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GRHIC Offers Free ECHO Training Sessions

The Georgia Rural Health Innovation Center (GRHIC) has been a Project ECHO Hub since 2020. Rural communities face unique challenges when it comes to health and health care, such as having a higher prevalence of chronic diseases compared to some urban areas and a shortage of health care resources and personnel. To support rural practitioners and other professionals, GRHIC hosts a Rural Health Care Ethics ECHO and supports partners around the state that are launching rural-focused ECHO programs. The goal of the Rural Health Care Ethics ECHO is to create space for difficult ethical topics to be discussed in an interprofessional and supportive way. Topics that are discussed explore ethical implications of end-of-life care, proxy decision making, scarcity of resources, pediatrics, and difficult discharge.

The 2023-2024 Rural Health Care Ethics ECHO is divided into three sessions that are focused on pediatrics, mental health of health care providers, and organ donation and transplantation. Within the rural health care setting, sessions are designed for hospital and clinical educators, chaplains, social workers, registered nurses, nurse practitioners, doctors, psychiatrists, and hospital executive members.

Project ECHO, Extension for Community Healthcare Outcomes, was launched in 2003 by Sanjeev Arora, MD, a liver disease specialist at the University of New Mexico Health Sciences Center. Dr. Arora was frustrated because he could only serve a small portion of hepatitis C patients in the state due to barriers, such as lack of transportation and limited availability to travel. This sparked the creation of Project ECHO, which built a community of practice where physicians could share knowledge and experiences with each other on specialty treatments and uncommon conditions. The use of a web-based platform allows connection and collaboration with peers across the state, country, and world. ECHO is not a lecture or webinar. It is an interactive, collaborative learning experience facilitated by subject-matter experts but led by participants.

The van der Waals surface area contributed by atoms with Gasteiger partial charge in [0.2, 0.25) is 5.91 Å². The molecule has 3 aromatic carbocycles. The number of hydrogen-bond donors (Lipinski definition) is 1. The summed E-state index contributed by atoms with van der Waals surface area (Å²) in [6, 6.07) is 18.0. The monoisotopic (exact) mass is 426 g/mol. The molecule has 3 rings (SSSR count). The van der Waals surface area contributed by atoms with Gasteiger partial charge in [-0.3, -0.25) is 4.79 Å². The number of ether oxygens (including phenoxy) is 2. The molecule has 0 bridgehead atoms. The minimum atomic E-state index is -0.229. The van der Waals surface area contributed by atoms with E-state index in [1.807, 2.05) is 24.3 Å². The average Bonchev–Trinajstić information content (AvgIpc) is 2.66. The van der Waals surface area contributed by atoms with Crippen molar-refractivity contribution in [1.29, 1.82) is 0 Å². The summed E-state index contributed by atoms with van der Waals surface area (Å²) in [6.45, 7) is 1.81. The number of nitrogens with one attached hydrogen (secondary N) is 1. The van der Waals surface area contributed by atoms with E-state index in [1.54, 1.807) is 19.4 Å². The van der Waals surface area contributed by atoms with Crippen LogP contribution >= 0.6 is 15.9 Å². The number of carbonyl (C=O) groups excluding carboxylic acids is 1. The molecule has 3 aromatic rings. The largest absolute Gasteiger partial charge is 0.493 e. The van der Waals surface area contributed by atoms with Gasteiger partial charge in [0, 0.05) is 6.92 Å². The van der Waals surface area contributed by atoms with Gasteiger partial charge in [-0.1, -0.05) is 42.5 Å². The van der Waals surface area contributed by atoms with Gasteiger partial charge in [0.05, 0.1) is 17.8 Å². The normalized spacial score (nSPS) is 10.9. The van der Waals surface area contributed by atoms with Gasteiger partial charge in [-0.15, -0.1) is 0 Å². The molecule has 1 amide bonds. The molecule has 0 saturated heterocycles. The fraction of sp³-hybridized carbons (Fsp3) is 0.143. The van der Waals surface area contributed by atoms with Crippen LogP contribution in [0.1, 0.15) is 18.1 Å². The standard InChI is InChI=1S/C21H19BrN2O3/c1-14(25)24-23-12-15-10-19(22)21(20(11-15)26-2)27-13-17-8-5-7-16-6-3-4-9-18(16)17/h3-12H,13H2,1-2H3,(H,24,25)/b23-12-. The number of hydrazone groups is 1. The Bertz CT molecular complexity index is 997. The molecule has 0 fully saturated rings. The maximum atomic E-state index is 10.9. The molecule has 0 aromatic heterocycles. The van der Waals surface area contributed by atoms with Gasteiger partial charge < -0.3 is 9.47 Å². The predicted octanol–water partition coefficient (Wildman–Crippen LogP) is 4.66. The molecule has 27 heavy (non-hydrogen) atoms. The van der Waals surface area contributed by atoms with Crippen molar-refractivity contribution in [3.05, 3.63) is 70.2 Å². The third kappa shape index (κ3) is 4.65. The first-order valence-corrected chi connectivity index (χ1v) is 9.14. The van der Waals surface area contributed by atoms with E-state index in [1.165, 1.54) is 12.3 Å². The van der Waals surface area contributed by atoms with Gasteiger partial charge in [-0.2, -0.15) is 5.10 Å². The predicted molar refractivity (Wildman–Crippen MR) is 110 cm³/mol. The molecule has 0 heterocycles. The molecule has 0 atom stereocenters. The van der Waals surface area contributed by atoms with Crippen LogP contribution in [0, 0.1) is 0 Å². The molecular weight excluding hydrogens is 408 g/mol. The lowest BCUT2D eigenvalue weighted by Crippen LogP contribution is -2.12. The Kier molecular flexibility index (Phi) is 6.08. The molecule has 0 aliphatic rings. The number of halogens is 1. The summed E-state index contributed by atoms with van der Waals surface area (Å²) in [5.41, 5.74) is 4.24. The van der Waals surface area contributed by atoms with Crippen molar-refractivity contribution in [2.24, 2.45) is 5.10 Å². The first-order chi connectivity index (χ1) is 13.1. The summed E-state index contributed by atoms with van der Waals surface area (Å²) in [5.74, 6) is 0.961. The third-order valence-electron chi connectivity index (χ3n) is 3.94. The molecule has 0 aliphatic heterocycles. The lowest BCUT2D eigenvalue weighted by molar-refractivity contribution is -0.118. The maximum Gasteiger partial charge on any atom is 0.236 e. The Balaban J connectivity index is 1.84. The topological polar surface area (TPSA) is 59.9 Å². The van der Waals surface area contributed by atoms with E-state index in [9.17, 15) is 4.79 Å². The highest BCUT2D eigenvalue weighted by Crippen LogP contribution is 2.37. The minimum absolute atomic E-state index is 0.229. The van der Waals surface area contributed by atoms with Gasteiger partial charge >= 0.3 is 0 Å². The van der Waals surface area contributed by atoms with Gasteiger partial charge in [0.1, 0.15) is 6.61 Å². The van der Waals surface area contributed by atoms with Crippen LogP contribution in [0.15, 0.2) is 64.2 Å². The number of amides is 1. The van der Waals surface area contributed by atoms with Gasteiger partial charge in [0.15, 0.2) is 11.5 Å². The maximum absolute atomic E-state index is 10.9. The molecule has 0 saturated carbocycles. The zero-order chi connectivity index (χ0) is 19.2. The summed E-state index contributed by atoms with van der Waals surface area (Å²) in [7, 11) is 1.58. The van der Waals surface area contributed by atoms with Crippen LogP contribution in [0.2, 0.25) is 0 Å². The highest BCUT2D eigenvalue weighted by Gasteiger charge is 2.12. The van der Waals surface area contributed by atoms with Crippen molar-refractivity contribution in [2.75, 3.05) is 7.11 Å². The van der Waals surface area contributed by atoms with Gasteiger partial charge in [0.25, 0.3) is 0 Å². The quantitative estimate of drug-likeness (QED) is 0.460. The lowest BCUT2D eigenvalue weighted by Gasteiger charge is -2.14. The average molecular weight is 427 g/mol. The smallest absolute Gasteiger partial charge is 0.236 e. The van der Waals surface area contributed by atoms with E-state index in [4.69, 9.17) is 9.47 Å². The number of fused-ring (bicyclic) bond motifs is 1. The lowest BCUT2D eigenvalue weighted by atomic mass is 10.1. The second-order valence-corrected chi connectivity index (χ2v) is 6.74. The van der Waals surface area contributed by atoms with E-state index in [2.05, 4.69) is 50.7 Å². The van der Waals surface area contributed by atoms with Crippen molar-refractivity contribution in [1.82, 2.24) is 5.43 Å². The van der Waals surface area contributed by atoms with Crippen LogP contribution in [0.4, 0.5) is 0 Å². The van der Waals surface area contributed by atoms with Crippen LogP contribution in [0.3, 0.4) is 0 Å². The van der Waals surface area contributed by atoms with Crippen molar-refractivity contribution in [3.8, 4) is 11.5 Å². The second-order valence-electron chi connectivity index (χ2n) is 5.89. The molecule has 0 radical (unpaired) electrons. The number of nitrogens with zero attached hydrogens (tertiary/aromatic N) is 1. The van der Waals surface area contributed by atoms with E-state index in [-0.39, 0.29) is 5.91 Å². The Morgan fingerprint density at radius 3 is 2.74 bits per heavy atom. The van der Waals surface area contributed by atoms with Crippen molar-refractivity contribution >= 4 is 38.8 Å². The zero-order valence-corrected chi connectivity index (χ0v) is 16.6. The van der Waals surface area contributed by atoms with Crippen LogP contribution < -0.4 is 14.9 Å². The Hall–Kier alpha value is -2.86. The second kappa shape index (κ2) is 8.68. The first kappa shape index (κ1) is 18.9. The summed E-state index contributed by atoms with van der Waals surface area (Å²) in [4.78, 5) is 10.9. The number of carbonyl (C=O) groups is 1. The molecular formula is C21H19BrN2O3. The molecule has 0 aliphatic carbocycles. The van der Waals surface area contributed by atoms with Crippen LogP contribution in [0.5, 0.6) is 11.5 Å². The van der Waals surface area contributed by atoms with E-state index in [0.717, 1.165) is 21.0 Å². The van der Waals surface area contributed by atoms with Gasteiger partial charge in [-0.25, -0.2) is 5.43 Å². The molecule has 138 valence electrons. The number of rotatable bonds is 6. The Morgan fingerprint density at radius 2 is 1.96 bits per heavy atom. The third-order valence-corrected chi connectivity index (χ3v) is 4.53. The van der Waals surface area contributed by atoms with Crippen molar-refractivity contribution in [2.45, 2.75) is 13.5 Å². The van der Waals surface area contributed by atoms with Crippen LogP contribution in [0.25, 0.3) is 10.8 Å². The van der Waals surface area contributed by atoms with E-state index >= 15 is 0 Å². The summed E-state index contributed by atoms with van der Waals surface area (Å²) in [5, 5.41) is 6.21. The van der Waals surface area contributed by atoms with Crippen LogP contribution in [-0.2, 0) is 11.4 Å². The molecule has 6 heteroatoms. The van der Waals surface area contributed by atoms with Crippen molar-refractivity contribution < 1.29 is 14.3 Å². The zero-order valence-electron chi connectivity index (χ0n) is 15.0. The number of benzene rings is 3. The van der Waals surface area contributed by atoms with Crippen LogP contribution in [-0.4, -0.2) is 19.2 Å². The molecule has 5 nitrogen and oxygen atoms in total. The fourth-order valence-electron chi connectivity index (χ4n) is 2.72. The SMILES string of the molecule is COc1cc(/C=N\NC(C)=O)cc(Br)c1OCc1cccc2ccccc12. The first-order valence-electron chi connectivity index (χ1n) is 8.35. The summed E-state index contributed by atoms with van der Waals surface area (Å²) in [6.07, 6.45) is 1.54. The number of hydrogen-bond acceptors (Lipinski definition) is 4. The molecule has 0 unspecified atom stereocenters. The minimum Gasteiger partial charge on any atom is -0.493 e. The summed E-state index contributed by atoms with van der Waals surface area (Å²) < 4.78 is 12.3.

The united principle of ECHO is “all teach, all learn,” which emphasizes the value of every member’s experience and knowledge. ECHO sessions are designed around case-based learning and gives providers the opportunity to gain skills and confidence from their peers. When this principle is applied, participants experience guided practice, on-going mentorship, and peer-to-peer collaboration. As participants learn from each other, their knowledge is tested through a local lens, creating a continuous cycle of learning and having a long-lasting community impact.

Today, ECHO expands around the globe and is used in a variety of fields and topics including education, maternal and child health, gender equity, emergency preparedness, COVID-19, HIV/AIDS, and rural health.